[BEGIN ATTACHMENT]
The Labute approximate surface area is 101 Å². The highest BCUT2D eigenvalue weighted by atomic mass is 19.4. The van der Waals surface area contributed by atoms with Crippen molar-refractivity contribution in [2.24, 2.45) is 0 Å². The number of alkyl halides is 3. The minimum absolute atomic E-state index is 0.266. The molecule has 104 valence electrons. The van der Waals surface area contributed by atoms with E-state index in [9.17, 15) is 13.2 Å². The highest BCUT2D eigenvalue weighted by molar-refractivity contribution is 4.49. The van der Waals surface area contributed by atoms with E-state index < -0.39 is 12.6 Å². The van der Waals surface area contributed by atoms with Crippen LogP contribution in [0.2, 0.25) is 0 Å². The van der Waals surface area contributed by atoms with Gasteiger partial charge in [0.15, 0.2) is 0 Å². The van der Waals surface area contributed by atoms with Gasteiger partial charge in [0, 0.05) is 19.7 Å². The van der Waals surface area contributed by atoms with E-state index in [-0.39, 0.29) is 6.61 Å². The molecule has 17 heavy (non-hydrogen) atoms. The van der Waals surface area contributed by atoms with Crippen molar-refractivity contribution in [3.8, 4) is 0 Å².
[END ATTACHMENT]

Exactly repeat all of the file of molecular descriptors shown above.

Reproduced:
The Labute approximate surface area is 101 Å². The highest BCUT2D eigenvalue weighted by atomic mass is 19.4. The van der Waals surface area contributed by atoms with Crippen molar-refractivity contribution in [2.24, 2.45) is 0 Å². The number of alkyl halides is 3. The minimum absolute atomic E-state index is 0.266. The molecule has 104 valence electrons. The van der Waals surface area contributed by atoms with E-state index in [9.17, 15) is 13.2 Å². The highest BCUT2D eigenvalue weighted by molar-refractivity contribution is 4.49. The van der Waals surface area contributed by atoms with E-state index < -0.39 is 12.6 Å². The van der Waals surface area contributed by atoms with Crippen LogP contribution in [0.2, 0.25) is 0 Å². The van der Waals surface area contributed by atoms with Gasteiger partial charge in [0.15, 0.2) is 0 Å². The van der Waals surface area contributed by atoms with Gasteiger partial charge in [0, 0.05) is 19.7 Å². The van der Waals surface area contributed by atoms with E-state index in [-0.39, 0.29) is 6.61 Å². The molecule has 17 heavy (non-hydrogen) atoms. The van der Waals surface area contributed by atoms with Crippen molar-refractivity contribution in [3.8, 4) is 0 Å².